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Garcia Has Good Luck With These Judges

Veteran advances in the U.S. Open of Surfing, his last event before heading for court to be sentenced for tax fraud.

July 27, 2006|Pete Thomas | Times Staff Writer

For Sunny Garcia, there remains one more chance for glory before the prison door clangs shut.

The legendary surfer from Hawaii, who came out of retirement to compete in the Honda U.S. Open of Surfing in Huntington Beach this week, impressed the judges enough to advance through the round of 96 on Wednesday, ensuring himself at least one more heat in a high-profile event that runs through Sunday.

Soon after the U.S. Open, Garcia will face a different kind of judge and, he believes, things won't go nearly as well.

"There's no question I'm going to do jail time," Garcia said, after a heat in which he finished second to World Championship Tour rookie Bobby Martinez but edged WCT veteran Damien Hobgood and Brazil's Eneko Acero to advance. "So I'm just going to enjoy myself before the government takes control of my life."

Garcia, 36, pleaded guilty to tax fraud last month in a San Diego federal court and faces up to three years in prison and $100,000 in fines for failing to report more than $417,000 in prize earnings dating to 1996.

The former world champion, who has earned more than $1 million in contest winnings since turning pro in 1986, is scheduled to be sentenced Aug. 28.

Though he has blamed personal accountants for his troubles, Wednesday he said, "Had I learned earlier in life to take care of my own [finances], this never would have happened."

Wayne "Rabbit" Bartholomew, president of the 30-year-old Assn. of Surfing Professionals, said that to his knowledge this was the first such incident involving an ASP athlete.

"It definitely came as a shock to hear that Sunny was in serious trouble for tax evasion," Bartholomew said via e-mail from ASP headquarters in Australia. "Sunny is a very powerful character in the sport, an intimidating competitor and at times an imposing figure for officials, but he is basically a good guy and has an exemplary record in society."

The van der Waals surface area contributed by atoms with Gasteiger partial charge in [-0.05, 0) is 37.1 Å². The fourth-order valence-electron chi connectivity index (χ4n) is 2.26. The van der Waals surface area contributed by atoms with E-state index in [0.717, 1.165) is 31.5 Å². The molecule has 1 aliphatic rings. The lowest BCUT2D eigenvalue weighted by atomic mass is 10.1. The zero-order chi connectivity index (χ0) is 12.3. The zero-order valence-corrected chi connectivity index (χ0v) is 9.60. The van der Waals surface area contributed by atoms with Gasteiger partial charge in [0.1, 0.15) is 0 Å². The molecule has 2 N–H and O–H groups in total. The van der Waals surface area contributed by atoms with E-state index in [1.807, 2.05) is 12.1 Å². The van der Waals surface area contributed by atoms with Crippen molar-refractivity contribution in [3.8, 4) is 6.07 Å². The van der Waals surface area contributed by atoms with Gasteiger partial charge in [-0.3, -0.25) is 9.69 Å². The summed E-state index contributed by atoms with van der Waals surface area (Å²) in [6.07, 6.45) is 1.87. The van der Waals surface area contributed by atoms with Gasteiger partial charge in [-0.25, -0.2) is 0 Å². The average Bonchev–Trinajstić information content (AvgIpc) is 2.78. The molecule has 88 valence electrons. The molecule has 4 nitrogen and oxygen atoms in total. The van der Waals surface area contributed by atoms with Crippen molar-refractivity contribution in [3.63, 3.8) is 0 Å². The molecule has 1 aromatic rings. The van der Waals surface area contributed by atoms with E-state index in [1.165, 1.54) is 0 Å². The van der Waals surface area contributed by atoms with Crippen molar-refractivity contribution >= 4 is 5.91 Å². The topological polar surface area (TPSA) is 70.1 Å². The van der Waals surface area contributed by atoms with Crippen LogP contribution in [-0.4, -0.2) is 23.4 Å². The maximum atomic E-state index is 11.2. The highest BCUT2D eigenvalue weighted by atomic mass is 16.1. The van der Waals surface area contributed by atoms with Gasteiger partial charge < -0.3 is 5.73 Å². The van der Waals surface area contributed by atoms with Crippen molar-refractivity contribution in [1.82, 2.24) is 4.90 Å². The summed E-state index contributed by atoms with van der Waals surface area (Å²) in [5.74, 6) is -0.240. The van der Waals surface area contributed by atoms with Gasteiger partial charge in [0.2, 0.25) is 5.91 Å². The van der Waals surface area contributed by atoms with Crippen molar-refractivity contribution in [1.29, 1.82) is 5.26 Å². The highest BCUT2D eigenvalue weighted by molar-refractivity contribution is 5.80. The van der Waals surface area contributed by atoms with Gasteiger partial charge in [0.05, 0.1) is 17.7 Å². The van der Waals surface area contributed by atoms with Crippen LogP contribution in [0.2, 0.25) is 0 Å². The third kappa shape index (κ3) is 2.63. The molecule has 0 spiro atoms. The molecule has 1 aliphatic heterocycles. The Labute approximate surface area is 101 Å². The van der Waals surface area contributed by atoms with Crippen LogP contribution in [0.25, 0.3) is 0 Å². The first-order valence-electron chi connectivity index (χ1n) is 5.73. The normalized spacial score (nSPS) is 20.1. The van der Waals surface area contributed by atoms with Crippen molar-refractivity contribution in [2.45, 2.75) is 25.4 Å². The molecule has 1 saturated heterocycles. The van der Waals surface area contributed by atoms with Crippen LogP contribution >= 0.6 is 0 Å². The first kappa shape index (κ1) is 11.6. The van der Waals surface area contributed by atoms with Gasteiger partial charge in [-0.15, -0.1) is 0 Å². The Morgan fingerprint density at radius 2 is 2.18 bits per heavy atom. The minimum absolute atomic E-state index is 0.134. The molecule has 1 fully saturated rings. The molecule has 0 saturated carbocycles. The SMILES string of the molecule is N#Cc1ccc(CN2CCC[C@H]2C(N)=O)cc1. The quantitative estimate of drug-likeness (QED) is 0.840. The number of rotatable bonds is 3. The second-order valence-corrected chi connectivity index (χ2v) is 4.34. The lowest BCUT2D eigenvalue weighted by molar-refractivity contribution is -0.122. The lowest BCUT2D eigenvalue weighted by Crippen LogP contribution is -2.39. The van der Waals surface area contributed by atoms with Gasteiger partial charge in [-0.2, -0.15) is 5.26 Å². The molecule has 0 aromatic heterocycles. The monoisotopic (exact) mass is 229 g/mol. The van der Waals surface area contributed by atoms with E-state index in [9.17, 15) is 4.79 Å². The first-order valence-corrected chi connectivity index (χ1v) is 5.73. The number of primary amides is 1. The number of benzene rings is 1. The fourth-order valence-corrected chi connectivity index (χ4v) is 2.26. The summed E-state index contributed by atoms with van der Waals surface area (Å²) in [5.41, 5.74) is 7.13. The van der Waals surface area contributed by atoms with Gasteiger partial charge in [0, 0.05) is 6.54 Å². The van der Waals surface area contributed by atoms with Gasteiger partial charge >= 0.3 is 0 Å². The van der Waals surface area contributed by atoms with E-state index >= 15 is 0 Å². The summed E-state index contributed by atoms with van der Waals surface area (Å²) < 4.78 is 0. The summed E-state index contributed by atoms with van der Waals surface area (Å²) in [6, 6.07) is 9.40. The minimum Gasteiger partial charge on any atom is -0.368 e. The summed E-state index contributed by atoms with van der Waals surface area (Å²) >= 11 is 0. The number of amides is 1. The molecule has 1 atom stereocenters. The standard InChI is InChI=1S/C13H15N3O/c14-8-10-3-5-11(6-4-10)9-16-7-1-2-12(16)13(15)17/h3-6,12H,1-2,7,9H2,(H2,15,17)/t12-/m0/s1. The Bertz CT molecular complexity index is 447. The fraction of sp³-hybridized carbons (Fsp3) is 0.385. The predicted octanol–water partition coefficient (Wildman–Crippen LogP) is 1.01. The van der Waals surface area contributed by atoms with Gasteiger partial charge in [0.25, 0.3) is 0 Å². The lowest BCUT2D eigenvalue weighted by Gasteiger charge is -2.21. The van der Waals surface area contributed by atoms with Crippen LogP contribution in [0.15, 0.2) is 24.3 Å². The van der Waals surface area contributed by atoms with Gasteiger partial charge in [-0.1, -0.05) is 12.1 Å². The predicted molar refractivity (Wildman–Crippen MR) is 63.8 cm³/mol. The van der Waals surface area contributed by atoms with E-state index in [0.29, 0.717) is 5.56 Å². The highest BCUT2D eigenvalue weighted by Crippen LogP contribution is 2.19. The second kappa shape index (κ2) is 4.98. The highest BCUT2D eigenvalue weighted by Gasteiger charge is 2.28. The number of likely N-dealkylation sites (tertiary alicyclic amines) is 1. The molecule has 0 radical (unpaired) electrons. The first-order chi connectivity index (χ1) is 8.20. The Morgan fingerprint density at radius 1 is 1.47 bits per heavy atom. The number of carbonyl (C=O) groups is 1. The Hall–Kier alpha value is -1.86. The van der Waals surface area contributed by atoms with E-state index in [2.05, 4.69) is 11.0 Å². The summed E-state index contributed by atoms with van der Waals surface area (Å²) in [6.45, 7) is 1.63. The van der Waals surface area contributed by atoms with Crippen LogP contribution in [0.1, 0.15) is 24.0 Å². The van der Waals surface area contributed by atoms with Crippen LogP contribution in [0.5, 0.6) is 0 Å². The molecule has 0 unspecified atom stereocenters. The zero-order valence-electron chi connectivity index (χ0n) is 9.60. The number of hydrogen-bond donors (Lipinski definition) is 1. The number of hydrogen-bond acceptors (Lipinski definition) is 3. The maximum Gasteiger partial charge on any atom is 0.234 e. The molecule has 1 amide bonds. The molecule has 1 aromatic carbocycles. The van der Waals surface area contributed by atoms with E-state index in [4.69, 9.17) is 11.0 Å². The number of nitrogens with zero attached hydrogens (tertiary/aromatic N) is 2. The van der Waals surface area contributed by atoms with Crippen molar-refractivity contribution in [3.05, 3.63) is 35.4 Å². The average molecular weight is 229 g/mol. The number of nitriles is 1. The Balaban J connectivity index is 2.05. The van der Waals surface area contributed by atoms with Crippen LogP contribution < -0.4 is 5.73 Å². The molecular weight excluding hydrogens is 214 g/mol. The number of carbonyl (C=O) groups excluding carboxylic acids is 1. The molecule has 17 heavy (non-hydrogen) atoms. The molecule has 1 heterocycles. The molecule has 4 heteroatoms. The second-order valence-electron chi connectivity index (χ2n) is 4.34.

Times have changed since Garcia emerged as a budding star in the mid-1980s. Surfers then were paid paltry sums. Many became pros straight out of high school and were too caught up in the glamorous lifestyle to pay attention to taxes when they finally had lucrative paydays.

"Sunny's generation was the first to land big contracts, so there was no need for all of the above back then," Bartholomew said. "There was no money in the sport and the surf industry was tiny. There was little or no guidance from sponsors; it was literally a case of a kid getting a wheelbarrow full of cash and then they were on their own."

These days, with elite-level pros earning six-figure salaries from surf-industry sponsors, and with substantial prize money on the line, even young prospects have agents and accountants. Prize money, generally, is direct-deposited into bank accounts and easier to monitor.

Still, the 24-year-old Martinez said, "Everyone knows you have to pay taxes; if you don't do it there might be consequences."

Garcia knows all about consequences. He came from a broken home on Oahu's rugged west wide. His father moved out when Garcia was 6, leaving his mother to care for him on a meager housekeeper's salary.

Fighting got him kicked out of school often. The ocean became his refuge, surfing a means of escape. He dropped out of high school in the ninth grade and turned pro at 17.

He made an instant impact. He was powerful and fearless -- an intimidating presence in the lineup and on the beach. He became notorious for his fiery temper, but it was usually directed at judges and rarely at other surfers.

When he won his world title in 2000, after enduring a nasty divorce with his first wife and losing custody of his children, he proclaimed it to be the culmination of the most difficult battle of his life.

Now in his first year of so-called retirement, Garcia finds himself in another monumental struggle, yet somewhat relieved to have put everything into the open.

That was apparent Wednesday as he took to the water in what was clearly the toughest heat of the day. Competing in steady 2- to 3-foot waves, Hobgood took the early lead. Garcia was in last place before launching a back-handed attack on the heat's largest wave, scoring a nine out of a possible 10 to move into first.

"In my mind I'm still one of the world's best surfers and these guys got a long way to catch up," he said afterward.

Martinez was able to win the heat with a two-wave score of 12.83, to Garcia's 12.67, and said of his rival:

"Sunny is everyone's hero. He's been around so long. He won a world title and has accomplished so many things. He's won everywhere and to have him in a heat because he's retired ... that don't mean he still can't win. So you can't count him out -- ever."

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